Sunday, January 31, 2021

My Love Don't Cross That River: Film Review

27 November 2014
Director and cinematographer Jin Mo-young spent 15 months filming a couple from South Korea who had been married for 76 years. Jo Byeong-man is 98 years old, and his wife,  Kang Kye-yeol, is 89 years old.  

The resulting documentary--My Love, Don't Cross That River--depicts this couple engaging in daily activities such as shopping, cooking, eating, doing laundry, doing light yard work and in other ways still meeting their needs. 

The first half of the film depicts their playful interaction with each other, their love for their dogs, and their ability to manage fairly well in their late life. 

By the midpoint, the documentary starts introducing a number of challenges that the couple face. 

It's clear that Jo Byeong-man's cough is an indication of growing health challenges. Kang Kye-yeol also talks about the loss of half of their twelve children when she purchases clothing for them to have in the afterlife. 

One of the most tense scenes in the documentary takes place at a birthday party for the matriarch. One of the surviving sisters decides this is the time to confront her oldest brother about his dereliction of duty.  Needless to say, that ruins the festive mood.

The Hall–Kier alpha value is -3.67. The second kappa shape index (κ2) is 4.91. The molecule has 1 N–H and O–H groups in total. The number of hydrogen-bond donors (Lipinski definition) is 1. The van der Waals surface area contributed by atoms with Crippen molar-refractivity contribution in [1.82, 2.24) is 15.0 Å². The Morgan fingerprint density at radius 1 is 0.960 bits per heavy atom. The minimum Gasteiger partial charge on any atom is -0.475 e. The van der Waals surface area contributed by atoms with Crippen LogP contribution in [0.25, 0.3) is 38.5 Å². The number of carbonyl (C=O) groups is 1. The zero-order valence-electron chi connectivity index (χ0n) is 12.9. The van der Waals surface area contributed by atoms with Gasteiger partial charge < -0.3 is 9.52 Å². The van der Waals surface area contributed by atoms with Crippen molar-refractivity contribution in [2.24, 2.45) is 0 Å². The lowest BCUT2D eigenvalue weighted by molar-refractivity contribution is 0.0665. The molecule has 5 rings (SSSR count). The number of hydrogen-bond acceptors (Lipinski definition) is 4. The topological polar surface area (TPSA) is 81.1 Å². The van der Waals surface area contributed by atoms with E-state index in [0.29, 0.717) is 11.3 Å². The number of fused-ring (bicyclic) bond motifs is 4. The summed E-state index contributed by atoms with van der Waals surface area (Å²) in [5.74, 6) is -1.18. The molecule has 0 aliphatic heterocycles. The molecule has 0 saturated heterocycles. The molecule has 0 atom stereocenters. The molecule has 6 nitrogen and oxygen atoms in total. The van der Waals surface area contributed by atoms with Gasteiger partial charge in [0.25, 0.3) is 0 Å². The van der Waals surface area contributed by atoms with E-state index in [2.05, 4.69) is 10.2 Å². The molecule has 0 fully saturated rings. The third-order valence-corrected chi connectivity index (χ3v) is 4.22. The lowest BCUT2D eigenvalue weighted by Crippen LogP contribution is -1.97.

Towards the end of the film, Kang Kye-yeol recognizes that her husband is in his final decline. She works to prepare for that inevitability by gathering up clothing to burn, part of a Korean tradition.  A part of my heart breaks for her after spending over an hour watching them dress in matching clothing, bantering with each other, stroking each others' hair, and in other ways living a life that is tightly woven together. 

I can't image the magnitude of loss that a spouse feels after decades of companionship. 



  1. I am not sure, at this particular point in life, if I could face a documentary like this, as important as it is. But maybe one day. We could all learn a lot about not only how to live, but how to die. I've been married for 46 years and I also can't imagine the magnitude of loss if he predeceases me. Or, vice-versa. Alana

    1. Yes, the film does depict the wife's loss, but the majority of the film celebrates the couple and their relationship. I can't imaging losing my spouse of 23 years (we married in our 30s). Loss of a spouse is indeed challenging.

  2. I find stories like this so inspiring! It CAN be done! Thank you for sharing, Karen!

    1. Thanks for reading, commenting, Diane. Stay warm and cozy this winter.